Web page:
The intent is to continue replenishing funds as long as the Governor’s office deems it necessary.

The Fund is continuously fundraising. As long as funding is available, the Fund will be responsive to community needs.

No, indirect cost policy does not apply. Indirect costs are not supported through these funds. All Relief Fund grants will be general operating, unrestricted support. Funded applicants have full discretion to use the dollars as needed for the programming they applied for, within the scope of the funds they receive.

Applying More Than Once

Applicants will receive a notification whether their request is accepted or declined.

Applicants may only apply for one grant within one funding priority per deadline. If an applicant is successfully funded in one of the first two deadlines and funding is still available, they may reapply 30 days after the date they receive acceptance notification. (For example, if an applicant receives notification of acceptance on April 16, 2020 for the first round of funding, they must wait to reapply on or after May 16, 2020.) Each deadline is based on availability of funds. Note: Any existing grantee who reapplies for a second grant is required to share a brief narrative report in the application to help the committee understand what the original funds were used for and if the intended purpose was met. Additional deadlines and opportunities for secondary applications will be dependent upon funding availability.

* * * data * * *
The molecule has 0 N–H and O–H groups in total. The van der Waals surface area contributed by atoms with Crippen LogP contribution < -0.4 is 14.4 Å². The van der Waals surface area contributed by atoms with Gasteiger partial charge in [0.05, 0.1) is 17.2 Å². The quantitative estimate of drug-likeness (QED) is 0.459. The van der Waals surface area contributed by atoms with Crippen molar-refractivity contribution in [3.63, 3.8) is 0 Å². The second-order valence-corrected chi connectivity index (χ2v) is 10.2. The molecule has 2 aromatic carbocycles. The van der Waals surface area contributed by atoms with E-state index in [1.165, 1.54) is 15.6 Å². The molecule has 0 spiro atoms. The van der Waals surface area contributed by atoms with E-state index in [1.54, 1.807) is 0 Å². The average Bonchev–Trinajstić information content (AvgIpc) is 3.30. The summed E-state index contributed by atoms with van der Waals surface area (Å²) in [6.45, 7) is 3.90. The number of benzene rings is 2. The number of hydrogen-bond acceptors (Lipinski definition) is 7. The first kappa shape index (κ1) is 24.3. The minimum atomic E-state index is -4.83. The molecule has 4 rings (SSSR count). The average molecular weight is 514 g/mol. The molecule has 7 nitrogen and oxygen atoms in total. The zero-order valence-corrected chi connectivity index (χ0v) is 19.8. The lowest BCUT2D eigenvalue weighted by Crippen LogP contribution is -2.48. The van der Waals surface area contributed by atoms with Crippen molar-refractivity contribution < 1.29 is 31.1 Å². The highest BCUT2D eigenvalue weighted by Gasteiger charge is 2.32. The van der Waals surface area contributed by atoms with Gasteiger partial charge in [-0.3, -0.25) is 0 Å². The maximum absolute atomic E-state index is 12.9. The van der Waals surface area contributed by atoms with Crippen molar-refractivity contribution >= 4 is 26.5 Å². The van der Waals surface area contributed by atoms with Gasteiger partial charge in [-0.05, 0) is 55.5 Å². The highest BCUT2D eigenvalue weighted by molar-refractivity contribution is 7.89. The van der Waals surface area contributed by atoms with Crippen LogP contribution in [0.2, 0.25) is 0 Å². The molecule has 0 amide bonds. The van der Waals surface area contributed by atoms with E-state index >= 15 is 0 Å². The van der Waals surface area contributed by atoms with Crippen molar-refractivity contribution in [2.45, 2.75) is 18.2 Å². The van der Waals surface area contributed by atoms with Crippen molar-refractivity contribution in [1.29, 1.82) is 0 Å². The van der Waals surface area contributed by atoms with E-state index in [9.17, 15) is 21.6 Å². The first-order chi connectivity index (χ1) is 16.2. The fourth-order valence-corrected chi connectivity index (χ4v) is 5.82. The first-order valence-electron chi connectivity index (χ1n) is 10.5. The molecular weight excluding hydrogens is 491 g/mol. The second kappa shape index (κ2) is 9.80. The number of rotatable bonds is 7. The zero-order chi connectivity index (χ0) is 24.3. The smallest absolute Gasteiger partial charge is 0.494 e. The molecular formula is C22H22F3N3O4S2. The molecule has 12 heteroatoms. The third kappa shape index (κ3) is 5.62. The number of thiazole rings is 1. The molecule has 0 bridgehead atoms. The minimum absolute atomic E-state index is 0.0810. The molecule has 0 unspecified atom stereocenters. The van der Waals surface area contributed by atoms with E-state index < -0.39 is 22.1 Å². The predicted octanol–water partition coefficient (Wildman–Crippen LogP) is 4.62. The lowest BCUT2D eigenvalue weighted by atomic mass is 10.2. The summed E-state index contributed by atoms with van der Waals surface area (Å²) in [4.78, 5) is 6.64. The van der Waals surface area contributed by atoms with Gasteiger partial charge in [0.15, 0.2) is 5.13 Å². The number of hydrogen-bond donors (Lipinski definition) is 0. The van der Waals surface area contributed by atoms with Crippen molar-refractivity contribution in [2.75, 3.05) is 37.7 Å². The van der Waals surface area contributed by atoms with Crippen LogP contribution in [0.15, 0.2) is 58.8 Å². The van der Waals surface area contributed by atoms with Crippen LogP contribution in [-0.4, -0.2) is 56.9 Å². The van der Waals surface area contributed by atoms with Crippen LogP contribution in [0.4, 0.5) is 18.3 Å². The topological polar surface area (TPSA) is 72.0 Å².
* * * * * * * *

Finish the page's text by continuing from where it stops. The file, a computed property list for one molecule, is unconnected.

If funds are available to support additional deadlines beyond May 30, it is possible that applicants who are successfully funded past the second deadline may reapply, but that is not known at this time.

All applicants will receive a notification of acceptance or declination before the next application deadline. Applicants that are declined may reapply immediately. Applicants that are accepted, must wait 30 days after the date they receive acceptance notification to reapply. (For example, if an applicant receives notification of acceptance on April 16, 2020 for the first round of funding, they must wait to reapply on or after May 16, 2020.)

No. You must reapply. Applicants who receive a declination notice may immediately reapply. We encourage you to refer to the Eligibility and Funding Priorities to ensure your application aligns with the intentions of the Fund. Note: Unfortunately, because the demand for funding far exceeds available funds, some eligible applications will be declined.